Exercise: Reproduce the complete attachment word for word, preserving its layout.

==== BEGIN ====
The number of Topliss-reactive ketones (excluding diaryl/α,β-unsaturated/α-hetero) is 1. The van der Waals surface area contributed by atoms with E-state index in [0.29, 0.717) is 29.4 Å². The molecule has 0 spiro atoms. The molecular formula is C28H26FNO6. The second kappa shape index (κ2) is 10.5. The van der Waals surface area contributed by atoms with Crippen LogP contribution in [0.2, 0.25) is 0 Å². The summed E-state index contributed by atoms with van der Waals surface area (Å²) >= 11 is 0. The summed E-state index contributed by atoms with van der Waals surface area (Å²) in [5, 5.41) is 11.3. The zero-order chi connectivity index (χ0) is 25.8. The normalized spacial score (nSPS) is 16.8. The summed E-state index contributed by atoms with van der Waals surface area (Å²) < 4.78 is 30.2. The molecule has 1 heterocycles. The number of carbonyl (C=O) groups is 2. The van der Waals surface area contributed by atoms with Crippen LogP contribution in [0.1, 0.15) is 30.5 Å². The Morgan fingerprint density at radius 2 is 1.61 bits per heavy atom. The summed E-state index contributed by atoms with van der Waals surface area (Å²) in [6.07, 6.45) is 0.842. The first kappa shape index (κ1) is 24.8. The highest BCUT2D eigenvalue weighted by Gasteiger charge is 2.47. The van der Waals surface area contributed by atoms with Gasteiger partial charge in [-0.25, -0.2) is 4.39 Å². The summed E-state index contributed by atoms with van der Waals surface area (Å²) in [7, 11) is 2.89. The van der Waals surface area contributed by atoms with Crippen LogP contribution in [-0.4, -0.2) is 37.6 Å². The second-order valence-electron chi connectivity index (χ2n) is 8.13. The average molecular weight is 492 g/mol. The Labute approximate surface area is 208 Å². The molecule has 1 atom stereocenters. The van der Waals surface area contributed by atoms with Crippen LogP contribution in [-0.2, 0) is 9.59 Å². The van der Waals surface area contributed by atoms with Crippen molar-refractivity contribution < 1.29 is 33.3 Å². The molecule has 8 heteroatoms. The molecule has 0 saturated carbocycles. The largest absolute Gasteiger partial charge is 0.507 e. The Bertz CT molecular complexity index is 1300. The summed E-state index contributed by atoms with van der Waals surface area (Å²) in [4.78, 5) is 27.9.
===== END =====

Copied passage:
The number of Topliss-reactive ketones (excluding diaryl/α,β-unsaturated/α-hetero) is 1. The van der Waals surface area contributed by atoms with E-state index in [0.29, 0.717) is 29.4 Å². The molecule has 0 spiro atoms. The molecular formula is C28H26FNO6. The second kappa shape index (κ2) is 10.5. The van der Waals surface area contributed by atoms with Crippen LogP contribution in [0.2, 0.25) is 0 Å². The summed E-state index contributed by atoms with van der Waals surface area (Å²) >= 11 is 0. The summed E-state index contributed by atoms with van der Waals surface area (Å²) in [5, 5.41) is 11.3. The zero-order chi connectivity index (χ0) is 25.8. The normalized spacial score (nSPS) is 16.8. The summed E-state index contributed by atoms with van der Waals surface area (Å²) < 4.78 is 30.2. The molecule has 1 heterocycles. The number of carbonyl (C=O) groups is 2. The van der Waals surface area contributed by atoms with Crippen LogP contribution in [0.1, 0.15) is 30.5 Å². The Morgan fingerprint density at radius 2 is 1.61 bits per heavy atom. The summed E-state index contributed by atoms with van der Waals surface area (Å²) in [6.07, 6.45) is 0.842. The first kappa shape index (κ1) is 24.8. The highest BCUT2D eigenvalue weighted by Gasteiger charge is 2.47. The van der Waals surface area contributed by atoms with Gasteiger partial charge in [-0.25, -0.2) is 4.39 Å². The summed E-state index contributed by atoms with van der Waals surface area (Å²) in [7, 11) is 2.89. The van der Waals surface area contributed by atoms with Crippen LogP contribution in [-0.4, -0.2) is 37.6 Å². The second-order valence-electron chi connectivity index (χ2n) is 8.13. The average molecular weight is 492 g/mol. The Labute approximate surface area is 208 Å². The molecule has 1 atom stereocenters. The van der Waals surface area contributed by atoms with Crippen LogP contribution in [-0.2, 0) is 9.59 Å². The van der Waals surface area contributed by atoms with Crippen molar-refractivity contribution < 1.29 is 33.3 Å². The molecule has 8 heteroatoms. The molecule has 0 saturated carbocycles. The largest absolute Gasteiger partial charge is 0.507 e. The Bertz CT molecular complexity index is 1300. The summed E-state index contributed by atoms with van der Waals surface area (Å²) in [4.78, 5) is 27.9.